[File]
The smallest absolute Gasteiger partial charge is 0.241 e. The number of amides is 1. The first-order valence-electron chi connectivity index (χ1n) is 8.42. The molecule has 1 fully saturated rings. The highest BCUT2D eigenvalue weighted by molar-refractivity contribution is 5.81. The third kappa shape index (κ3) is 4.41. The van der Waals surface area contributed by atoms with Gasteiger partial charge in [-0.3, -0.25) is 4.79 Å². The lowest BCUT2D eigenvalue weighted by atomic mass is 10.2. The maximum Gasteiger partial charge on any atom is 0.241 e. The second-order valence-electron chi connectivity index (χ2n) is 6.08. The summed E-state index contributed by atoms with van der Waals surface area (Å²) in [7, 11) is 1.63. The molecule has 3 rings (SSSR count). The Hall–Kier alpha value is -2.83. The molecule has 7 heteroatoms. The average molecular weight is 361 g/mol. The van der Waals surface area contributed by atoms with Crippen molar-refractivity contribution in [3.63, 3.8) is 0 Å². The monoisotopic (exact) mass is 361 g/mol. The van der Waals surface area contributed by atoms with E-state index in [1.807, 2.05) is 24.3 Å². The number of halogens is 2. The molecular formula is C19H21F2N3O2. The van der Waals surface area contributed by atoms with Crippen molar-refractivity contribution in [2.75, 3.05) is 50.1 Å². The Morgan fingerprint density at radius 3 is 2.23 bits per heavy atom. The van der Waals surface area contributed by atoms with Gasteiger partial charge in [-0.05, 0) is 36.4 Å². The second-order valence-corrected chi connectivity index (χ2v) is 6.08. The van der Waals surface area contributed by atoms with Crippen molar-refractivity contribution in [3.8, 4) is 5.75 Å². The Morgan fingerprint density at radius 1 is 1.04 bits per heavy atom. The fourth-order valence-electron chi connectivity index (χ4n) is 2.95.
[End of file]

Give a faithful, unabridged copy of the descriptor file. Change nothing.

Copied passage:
The smallest absolute Gasteiger partial charge is 0.241 e. The number of amides is 1. The first-order valence-electron chi connectivity index (χ1n) is 8.42. The molecule has 1 fully saturated rings. The highest BCUT2D eigenvalue weighted by molar-refractivity contribution is 5.81. The third kappa shape index (κ3) is 4.41. The van der Waals surface area contributed by atoms with Gasteiger partial charge in [-0.3, -0.25) is 4.79 Å². The lowest BCUT2D eigenvalue weighted by atomic mass is 10.2. The maximum Gasteiger partial charge on any atom is 0.241 e. The second-order valence-electron chi connectivity index (χ2n) is 6.08. The summed E-state index contributed by atoms with van der Waals surface area (Å²) in [7, 11) is 1.63. The molecule has 3 rings (SSSR count). The Hall–Kier alpha value is -2.83. The molecule has 7 heteroatoms. The average molecular weight is 361 g/mol. The van der Waals surface area contributed by atoms with Crippen molar-refractivity contribution in [3.63, 3.8) is 0 Å². The monoisotopic (exact) mass is 361 g/mol. The van der Waals surface area contributed by atoms with E-state index in [1.807, 2.05) is 24.3 Å². The number of halogens is 2. The molecular formula is C19H21F2N3O2. The van der Waals surface area contributed by atoms with Crippen molar-refractivity contribution in [2.75, 3.05) is 50.1 Å². The Morgan fingerprint density at radius 3 is 2.23 bits per heavy atom. The van der Waals surface area contributed by atoms with Gasteiger partial charge in [-0.05, 0) is 36.4 Å². The second-order valence-corrected chi connectivity index (χ2v) is 6.08. The van der Waals surface area contributed by atoms with Crippen molar-refractivity contribution in [3.8, 4) is 5.75 Å². The Morgan fingerprint density at radius 1 is 1.04 bits per heavy atom. The fourth-order valence-electron chi connectivity index (χ4n) is 2.95.